With gamma decay, the nucleus emits a photon beam with different energies. These rays are called gamma radiation. In this process, the radioactive element is not modified. He just loses his energy.
In itself, the instability that a radioactive element possesses does not at all mean that with a certain number of isotopes our substance suddenly disappears, releasing enormous energy. In reality, the disintegration of the core resembles popcorn cooking - the chaotic movement of corn kernels in a frying pan, and it is completely unknown which of them will be revealed first. The law of radioactive decay reaction can guarantee only that over a certain period of time a number of particles will fly out of the nucleus, proportional to the number of nucleons remaining in the nucleus. In the language of mathematics, this process can be described by the following formula:
Here on the face is the proportional dependence of the number of nucleons dN leaving the nucleus over the period dt, on the number of all nucleons present in the nucleus N. The coefficient λ is the radioactivity constant of the decaying substance.
The number of nucleons remaining in the nucleus at time t is described by the formula:
in which N0 - the number of nucleons in the nucleus at the beginning of the observation.
For example, the radioactive element halogen with atomic number 85 was discovered only in 1940. Its half-life is quite long - 7.2 hours. The content of radioactive halogen (astatine) on the entire planet does not exceed one gram of pure substance. Thus, in 3.1 hours its amount in nature should, in theory, be halved. But the constant processes of decay of uranium and thorium give rise to new and new astatine atoms, albeit in very small doses. Therefore, its quantity in nature remains stable.
The radioactivity constant serves to determine with its help how quickly the element under study will decay. But for practical problems, physicists often use a quantity called the half-life. This indicator indicates how long the substance will lose exactly half of its nucleons. For different isotopes, this period varies from tiny fractions of a second to billions of years.
It is important to understand that time in this equation does not add up, but multiplies. For example, if during a period of time t a substance has lost half of its nucleons, then in a period of 2t it will lose another half of the rest - that is, one fourth of the initial number of nucleons.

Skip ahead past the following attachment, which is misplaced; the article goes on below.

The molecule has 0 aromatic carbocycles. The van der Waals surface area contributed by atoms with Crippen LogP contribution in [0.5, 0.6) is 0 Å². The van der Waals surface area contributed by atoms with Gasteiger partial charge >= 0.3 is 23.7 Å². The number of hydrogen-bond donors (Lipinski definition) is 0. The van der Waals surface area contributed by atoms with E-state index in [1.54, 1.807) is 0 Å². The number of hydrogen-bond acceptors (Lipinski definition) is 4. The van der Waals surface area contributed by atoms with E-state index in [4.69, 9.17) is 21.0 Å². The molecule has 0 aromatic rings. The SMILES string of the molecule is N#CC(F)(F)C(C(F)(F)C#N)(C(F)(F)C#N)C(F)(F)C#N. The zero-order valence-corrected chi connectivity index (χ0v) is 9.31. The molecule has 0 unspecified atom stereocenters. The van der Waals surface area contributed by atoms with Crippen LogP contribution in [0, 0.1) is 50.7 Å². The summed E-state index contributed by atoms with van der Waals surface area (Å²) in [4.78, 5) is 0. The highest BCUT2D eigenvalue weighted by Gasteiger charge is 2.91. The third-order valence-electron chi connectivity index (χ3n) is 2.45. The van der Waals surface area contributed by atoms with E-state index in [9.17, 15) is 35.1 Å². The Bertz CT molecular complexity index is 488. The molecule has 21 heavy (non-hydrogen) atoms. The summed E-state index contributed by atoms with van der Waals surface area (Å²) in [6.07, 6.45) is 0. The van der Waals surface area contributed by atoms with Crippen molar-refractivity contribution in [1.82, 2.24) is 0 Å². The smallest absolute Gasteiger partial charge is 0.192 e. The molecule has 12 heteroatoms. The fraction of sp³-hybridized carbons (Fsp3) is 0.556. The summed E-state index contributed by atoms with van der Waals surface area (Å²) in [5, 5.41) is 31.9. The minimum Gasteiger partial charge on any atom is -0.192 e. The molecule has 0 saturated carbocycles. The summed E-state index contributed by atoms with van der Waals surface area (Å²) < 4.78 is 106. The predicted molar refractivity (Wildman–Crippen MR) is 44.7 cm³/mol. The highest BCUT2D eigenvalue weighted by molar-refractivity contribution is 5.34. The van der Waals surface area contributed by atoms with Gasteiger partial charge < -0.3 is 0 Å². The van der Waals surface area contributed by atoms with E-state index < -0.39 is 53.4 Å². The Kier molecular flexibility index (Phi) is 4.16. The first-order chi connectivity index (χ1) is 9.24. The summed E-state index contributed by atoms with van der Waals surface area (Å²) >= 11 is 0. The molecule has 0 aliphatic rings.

The emergence of radioactive elements
Naturally, radioactive substances are formed in the upper atmosphere of the Earth, in the ionosphere. Under the action of cosmic radiation, gas at high altitude undergoes various changes that turn a stable substance into a radioactive element. The most common gas in our atmosphere is N2. for example, from a stable isotope, nitrogen-14 is converted into a radioactive isotope of carbon-14.
Nowadays, much more often a radioactive element arises in the chain of man-made reactions of atomic fission. This is the name of the process in which the core of a parent substance falls into two subsidiaries, and then into four radioactive grandchildren. A classic example is the isotope of uranium 238. Its half-life is 4.5 billion years. Almost as many our planet exists. After ten stages of decay, radioactive uranium is transformed into stable lead 206. The artificially obtained radioactive element is no different in its properties from its natural counterpart.
The practical significance of radioactivity
After the Chernobyl disaster, many began to seriously talk about curtailing the programs for developing nuclear power plants. But in domestic terms, radioactivity brings enormous benefits to humanity. The study of the possibilities of its practical application is engaged in the science of radiography. For example, radioactive phosphorus is administered to a patient to obtain a complete picture of bone fractures. Nuclear energy also serves to generate heat and electricity. Perhaps in the future we are waiting for new discoveries in this amazing field of science.